I am not someone who has ever thought of himself as an extrovert. When I took the Myers-Briggs personality test several years ago I was clear an introvert. And, I continue to see myself as someone who is comfortable with the idea of being alone. Alone to think. Alone to run. Alone to cook. Alone to just do things.
I bet my fellow runners in Back on My Feet or with the Charm CIty Run training groups would be surprised to hear that I have always considered myself to be a strong introvert.
It is important to remember that being introverted in a "Myers-Briggs" sense means that a person draws strength from being alone. Likes to "return" to being alone. It is not that the introverted person does not like groups.
But as I continue my process of "running, reflection, and writing," I am quickly realizing that maybe if I took the Myers-Briggs test now, I'd come out much more mixed or perhaps even an extrovert. I am beginning to find, in my 40's, that I draw strength from group settings. Indeed, it is true that I still am most comfortable talking with just a single other runner. And, I doubt I will ever be a strong extrovert/life of the party type. But, I do find myself shifting.
The contrast between my introverted history and my more extroverted future was very evident in two recent runs. On Saturday morning, I was enjoying hanging with the Charm City Run group before we got started. I could have gone with two friend from last fall, but went with the large group--sort of. I say sort of, because I actually went the same direction as the large group but then took off at my own pace so that I'd make a later morning commitment. When I was caught, I enjoyed talking with another runner--and really felt like I drew strength from the presence of and conversation with another runner.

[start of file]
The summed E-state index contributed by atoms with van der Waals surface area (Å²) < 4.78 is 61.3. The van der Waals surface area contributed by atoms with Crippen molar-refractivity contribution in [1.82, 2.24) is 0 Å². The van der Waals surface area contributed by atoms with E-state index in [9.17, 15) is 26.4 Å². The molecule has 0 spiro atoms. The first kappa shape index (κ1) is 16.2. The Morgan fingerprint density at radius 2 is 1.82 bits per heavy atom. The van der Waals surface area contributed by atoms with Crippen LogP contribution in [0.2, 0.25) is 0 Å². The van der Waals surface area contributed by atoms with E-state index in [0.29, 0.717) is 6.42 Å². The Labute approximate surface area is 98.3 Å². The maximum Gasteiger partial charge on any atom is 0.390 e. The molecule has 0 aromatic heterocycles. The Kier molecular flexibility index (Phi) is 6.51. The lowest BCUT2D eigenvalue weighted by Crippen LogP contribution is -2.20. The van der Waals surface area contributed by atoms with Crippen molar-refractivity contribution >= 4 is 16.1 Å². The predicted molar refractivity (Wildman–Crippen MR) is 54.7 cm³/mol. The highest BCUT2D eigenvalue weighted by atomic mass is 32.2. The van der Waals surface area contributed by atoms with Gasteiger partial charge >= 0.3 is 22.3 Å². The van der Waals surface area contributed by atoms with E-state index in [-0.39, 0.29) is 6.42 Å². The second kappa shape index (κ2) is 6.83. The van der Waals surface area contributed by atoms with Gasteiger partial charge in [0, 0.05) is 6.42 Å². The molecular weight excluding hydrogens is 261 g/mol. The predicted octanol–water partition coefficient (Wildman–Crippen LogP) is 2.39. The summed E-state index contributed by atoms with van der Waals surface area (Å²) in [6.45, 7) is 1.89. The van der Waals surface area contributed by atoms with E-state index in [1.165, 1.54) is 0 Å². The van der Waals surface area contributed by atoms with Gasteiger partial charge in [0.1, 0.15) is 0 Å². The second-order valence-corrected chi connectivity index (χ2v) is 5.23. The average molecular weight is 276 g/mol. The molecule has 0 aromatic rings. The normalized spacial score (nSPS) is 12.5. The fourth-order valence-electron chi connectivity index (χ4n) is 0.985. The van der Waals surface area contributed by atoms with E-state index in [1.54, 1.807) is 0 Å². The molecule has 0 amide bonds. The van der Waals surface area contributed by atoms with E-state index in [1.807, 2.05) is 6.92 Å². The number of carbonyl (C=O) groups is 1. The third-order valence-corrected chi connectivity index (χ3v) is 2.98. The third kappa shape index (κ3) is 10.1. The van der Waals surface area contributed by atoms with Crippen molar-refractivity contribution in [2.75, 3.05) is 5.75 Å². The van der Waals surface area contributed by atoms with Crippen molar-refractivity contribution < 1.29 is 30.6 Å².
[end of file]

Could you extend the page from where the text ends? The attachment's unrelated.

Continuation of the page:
Then, this morning, I made a commitment to go with the Back on My Feet--Christopher's Place team. Nothing new at this point, but I had to be there by 5:30, ran 4 miles, was home by just past 6:30, out the door by 6:35, and had my 15 year old to the dentist in time for his 7 AM appointment. There are many reasons I like running with Back on My Feet, and one is clearly the group aspect of the activity. I enjoy meeting other people. I enjoy talking to and listening to others on our runs. And, while I may only be in conversation with one or two at a time rathe than being part of a grope of 5-7 and in a bigger conversation, on any one day I can talk to a whole bunch of different people. This morning, I had brief conversations with at least a half-dozen different people between the time I arrived, the time of gathering, and the time of running. I'll go back and forth between different runners in the group to have conversations. And, I'll talk about anything ranging from music (particularly as it relates to worship), to cooking, to the Orioles, to how busy everyone is, and just about anything else under the sun. The time of gathering is another good example of where a person an drawn strength from a group. We circle up, have announcements, and join in the Serenity Prayer.
I don't want to go out of my way to take a formal Myers-Briggs any time soon again, but it is interesting to ponder how running has affected my personality. I think it is a positive change. Not that there was anything wrong with being an I rather than an E for the past forty-one years. Just interesting to see how shifting toward E in the future will lead to new opportunities, different choices, and new open doors that I might not even have explored in the past.